This column is part of our new series “Voices from the region”. Our stakeholders are writing columns related to smart specialisation, EU affairs, research, development and innovations from their point of view.
How to build a smart city smartly? Who are the designers of the smart city? And who are the smart city’s developers and contractors? I ponder these questions in my article and mirror them with my own experiences from urban development sites.
A smart city strives for a better quality of life for its residents and guests by leveraging technological innovations. Smart solutions extend to environmental well-being, transport and mobility solutions, energy consumption control, and service production. Smart solutions help a city manage its economic and social development as well as changes to its demographics. All help is needed, because cities are in constant competition for attraction with each other, both nationally and internationally.
As I reflect on the questions I posed at the beginning, I recognize the need for strong leadership in building a smart city. We are traditionally used to seeing city architects as urban civil servants. But should we rethink the title – how about smart city architect? It would be their responsibility to lead the parts of increasingly multidimensional smart city design as a managed entity. Successful performance of the task would require not only knowledge of investment planning and seeing the opportunities offered by new technology, but also an understanding of the utilization of different information flows and a new way of merging.
The success of a smart city is not guaranteed by the mere collection of data, but by its smart utilization. Sustainable and successful smart city management requires detachment from potentially narrowed thinking and administrative boundaries. Goal-oriented cooperation with universities, research institutes, and technology suppliers is also key. Efforts to adopt technological innovations should not be fragmented, but rather be based on a managed and well-thought-out overall architecture guided by a visionary smart city policy.
In my experience, the situation in Finland is by no means bad. The smart city development in our country is already increasingly based on the introduction of new smart technologies. Major cities are pioneers of development and implementation in Finland, which is partly based on the strong resources and cooperation structures of large urban actors. However, this should not mean that smaller cities cannot act as creators of smart cities.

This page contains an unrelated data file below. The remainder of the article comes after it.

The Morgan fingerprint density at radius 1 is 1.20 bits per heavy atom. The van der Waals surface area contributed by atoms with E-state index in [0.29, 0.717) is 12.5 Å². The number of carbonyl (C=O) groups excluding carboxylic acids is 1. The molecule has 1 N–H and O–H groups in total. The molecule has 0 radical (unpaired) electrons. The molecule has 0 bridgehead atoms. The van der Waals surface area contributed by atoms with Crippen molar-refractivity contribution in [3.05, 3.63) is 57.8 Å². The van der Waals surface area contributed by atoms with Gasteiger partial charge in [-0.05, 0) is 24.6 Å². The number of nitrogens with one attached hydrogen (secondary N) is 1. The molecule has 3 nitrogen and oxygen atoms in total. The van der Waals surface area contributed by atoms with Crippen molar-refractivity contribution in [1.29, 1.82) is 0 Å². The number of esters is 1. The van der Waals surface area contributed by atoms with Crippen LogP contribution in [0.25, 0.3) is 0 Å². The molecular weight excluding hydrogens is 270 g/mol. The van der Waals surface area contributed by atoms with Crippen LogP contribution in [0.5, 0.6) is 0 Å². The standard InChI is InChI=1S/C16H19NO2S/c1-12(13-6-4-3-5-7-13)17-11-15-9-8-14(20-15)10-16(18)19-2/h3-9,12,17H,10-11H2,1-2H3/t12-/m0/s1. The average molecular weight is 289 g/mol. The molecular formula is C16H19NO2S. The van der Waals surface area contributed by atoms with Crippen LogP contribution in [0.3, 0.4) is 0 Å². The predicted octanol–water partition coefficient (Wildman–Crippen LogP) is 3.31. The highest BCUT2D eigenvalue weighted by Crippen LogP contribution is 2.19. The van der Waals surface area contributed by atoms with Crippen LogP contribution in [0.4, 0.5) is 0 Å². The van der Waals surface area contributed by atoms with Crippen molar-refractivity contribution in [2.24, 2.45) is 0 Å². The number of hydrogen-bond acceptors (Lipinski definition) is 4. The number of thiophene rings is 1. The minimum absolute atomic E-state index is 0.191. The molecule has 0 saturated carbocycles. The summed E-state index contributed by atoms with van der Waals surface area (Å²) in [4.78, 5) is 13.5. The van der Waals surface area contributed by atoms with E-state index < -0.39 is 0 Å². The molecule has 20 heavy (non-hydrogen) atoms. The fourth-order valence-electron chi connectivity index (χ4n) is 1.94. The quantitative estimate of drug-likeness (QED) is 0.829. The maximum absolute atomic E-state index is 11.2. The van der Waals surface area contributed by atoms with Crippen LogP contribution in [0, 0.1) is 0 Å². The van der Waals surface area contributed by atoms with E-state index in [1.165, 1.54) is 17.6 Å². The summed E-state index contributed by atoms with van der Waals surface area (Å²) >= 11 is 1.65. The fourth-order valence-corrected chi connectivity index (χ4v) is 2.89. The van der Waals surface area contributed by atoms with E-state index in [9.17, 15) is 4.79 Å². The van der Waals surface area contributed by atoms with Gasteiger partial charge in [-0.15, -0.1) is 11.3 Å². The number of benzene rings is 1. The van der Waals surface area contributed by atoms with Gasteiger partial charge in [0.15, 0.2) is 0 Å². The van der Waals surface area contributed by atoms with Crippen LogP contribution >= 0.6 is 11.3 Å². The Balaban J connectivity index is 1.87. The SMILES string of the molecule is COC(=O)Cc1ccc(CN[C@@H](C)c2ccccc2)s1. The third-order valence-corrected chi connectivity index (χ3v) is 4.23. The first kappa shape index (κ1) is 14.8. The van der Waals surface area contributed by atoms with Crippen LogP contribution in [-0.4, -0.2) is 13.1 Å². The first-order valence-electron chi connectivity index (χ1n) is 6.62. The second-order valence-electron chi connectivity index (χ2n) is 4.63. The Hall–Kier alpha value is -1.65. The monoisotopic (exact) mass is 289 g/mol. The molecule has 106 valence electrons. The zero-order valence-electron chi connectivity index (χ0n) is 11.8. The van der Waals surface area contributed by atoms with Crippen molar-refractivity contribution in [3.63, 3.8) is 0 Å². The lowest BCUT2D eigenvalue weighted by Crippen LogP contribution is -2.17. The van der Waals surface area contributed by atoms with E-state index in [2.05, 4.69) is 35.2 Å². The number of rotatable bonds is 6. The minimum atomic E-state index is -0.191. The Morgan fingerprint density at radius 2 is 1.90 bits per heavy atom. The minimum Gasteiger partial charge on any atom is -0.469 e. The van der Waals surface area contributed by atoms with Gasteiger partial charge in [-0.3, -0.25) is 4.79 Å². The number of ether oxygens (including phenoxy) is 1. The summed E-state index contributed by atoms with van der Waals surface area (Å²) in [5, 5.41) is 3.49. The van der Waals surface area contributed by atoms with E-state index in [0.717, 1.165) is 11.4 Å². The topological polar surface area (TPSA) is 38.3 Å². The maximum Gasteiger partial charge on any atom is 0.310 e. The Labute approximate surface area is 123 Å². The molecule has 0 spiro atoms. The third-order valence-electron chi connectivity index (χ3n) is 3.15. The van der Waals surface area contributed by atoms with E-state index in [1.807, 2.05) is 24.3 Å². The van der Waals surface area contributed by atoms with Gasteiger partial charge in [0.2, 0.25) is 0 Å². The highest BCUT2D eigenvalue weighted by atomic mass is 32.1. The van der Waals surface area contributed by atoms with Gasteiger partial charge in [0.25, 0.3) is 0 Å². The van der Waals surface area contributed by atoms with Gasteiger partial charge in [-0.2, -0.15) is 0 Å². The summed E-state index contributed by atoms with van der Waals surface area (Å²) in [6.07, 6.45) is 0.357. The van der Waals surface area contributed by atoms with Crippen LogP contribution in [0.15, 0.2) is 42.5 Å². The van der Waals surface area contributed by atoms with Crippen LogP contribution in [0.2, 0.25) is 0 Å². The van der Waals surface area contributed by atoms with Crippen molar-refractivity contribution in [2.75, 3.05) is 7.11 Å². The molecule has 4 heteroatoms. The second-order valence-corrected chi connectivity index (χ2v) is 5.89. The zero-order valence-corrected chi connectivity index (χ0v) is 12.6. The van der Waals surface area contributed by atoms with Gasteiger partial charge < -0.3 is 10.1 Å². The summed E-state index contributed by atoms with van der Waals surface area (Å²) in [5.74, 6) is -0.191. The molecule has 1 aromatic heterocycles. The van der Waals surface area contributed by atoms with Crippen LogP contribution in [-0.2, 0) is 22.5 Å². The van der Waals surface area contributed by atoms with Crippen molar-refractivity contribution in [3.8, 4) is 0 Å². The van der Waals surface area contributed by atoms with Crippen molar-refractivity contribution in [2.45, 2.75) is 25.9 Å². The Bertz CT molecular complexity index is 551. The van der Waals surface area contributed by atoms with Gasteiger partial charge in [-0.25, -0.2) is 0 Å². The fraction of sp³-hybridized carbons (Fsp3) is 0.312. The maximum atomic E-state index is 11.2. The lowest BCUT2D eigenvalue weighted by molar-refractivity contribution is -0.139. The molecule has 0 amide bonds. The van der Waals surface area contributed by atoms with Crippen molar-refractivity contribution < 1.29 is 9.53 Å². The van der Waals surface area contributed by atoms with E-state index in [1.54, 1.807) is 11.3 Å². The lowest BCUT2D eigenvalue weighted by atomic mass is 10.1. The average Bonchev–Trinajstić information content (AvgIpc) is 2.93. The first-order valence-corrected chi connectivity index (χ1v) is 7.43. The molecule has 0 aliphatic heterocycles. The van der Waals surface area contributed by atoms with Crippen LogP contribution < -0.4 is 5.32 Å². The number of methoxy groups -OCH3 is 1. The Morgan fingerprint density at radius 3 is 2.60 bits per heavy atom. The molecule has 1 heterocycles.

How could a smaller city get involved in smart city development? One example comes from Porvoo. I have worked on the subject in an international LUCIA project that studies and implements smart and energy efficient urban lighting. The project’s main sponsor is Interreg Baltic Sea Region, the main partner is the city of Hamburg, and Porvoo is one of the six pilot cities in the project.
The Aleksinpuisto and Taidetehtaanpuisto parks under construction in Porvoo, as well as the pedestrian and bicycle way that runs through them, will receive smart lighting in the autumn of 2021 with the support of the LUCIA project – in other words, smart functions based on lighting. Where energy-efficient smart dimming luminaires increase the comfort of the area and minimize light pollution, the sound beacons integrated in the lighting poles help the visually impaired to move around the area safely. The sound technology implemented in the poles, in turn, enables the presentation of creative soundscapes in the parks.
Participation in the LUCIA project has enabled Porvoo to implement a lighting investment aimed at the well-being of its residents. The project has made it possible to implement a new kind of cross-sectoral cooperation between municipal industries, to plan and carry out technology acquisitions, and to create administrative models for the implementation of urban lighting.
Together with an international project consortium, Porvoo has participated in a project network of cities and experts developing smart lighting. With the support of wisely selected and carefully prepared development projects, even smaller cities can get involved in extensive and concrete smart city cooperation alongside larger cities.
However, the smartest way to build a smart city is to identify and respond to the current and future needs of the target group. The developers of smart cities are the end users of the urban space, that is, residents, visitors, companies in different industries, different age groups of the population, and special groups. The role of technology suppliers as contractors and enablers of the smart city is central, but the introduction of new technology just because it is possible is not sustainable. The design desk of a smart city architect combines the city’s sustainability goals, information flow management, information management, project portfolio management, and cooperation with multivoiced networks of citizens and experts.
Regional Development Director Topi Haapanen
Regional Development Director Topi Haapanen works in Porvoo at the development company Posintra in urban and business development. His passion is the design and bold experimentation of user-driven new projects. The LUCIA project referred to in the article can be found on the project website